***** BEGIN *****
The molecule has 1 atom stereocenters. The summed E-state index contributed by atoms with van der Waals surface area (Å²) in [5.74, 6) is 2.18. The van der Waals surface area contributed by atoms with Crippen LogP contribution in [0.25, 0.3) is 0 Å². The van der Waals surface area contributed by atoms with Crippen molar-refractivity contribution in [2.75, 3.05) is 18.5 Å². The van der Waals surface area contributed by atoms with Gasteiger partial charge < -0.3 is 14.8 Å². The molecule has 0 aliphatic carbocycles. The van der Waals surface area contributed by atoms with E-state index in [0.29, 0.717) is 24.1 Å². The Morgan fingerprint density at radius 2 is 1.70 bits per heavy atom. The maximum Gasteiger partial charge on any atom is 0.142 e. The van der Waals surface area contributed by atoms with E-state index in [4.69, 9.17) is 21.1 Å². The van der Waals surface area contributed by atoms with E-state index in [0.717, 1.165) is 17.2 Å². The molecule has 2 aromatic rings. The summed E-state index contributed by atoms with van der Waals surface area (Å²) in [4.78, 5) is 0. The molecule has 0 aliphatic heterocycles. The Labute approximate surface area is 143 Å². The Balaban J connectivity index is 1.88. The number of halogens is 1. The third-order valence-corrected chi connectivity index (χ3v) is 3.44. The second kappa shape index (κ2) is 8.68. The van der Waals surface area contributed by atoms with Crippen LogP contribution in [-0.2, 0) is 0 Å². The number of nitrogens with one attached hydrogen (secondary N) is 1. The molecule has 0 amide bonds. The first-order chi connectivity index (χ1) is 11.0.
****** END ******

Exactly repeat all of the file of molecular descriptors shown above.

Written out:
The molecule has 1 atom stereocenters. The summed E-state index contributed by atoms with van der Waals surface area (Å²) in [5.74, 6) is 2.18. The van der Waals surface area contributed by atoms with Crippen LogP contribution in [0.25, 0.3) is 0 Å². The van der Waals surface area contributed by atoms with Crippen molar-refractivity contribution in [2.75, 3.05) is 18.5 Å². The van der Waals surface area contributed by atoms with Gasteiger partial charge < -0.3 is 14.8 Å². The molecule has 0 aliphatic carbocycles. The van der Waals surface area contributed by atoms with E-state index in [0.29, 0.717) is 24.1 Å². The Morgan fingerprint density at radius 2 is 1.70 bits per heavy atom. The maximum Gasteiger partial charge on any atom is 0.142 e. The van der Waals surface area contributed by atoms with E-state index in [4.69, 9.17) is 21.1 Å². The van der Waals surface area contributed by atoms with E-state index in [0.717, 1.165) is 17.2 Å². The molecule has 2 aromatic rings. The summed E-state index contributed by atoms with van der Waals surface area (Å²) in [4.78, 5) is 0. The molecule has 0 aliphatic heterocycles. The Labute approximate surface area is 143 Å². The Balaban J connectivity index is 1.88. The number of halogens is 1. The third-order valence-corrected chi connectivity index (χ3v) is 3.44. The second kappa shape index (κ2) is 8.68. The van der Waals surface area contributed by atoms with Crippen LogP contribution in [-0.2, 0) is 0 Å². The number of nitrogens with one attached hydrogen (secondary N) is 1. The molecule has 0 amide bonds. The first-order chi connectivity index (χ1) is 11.0.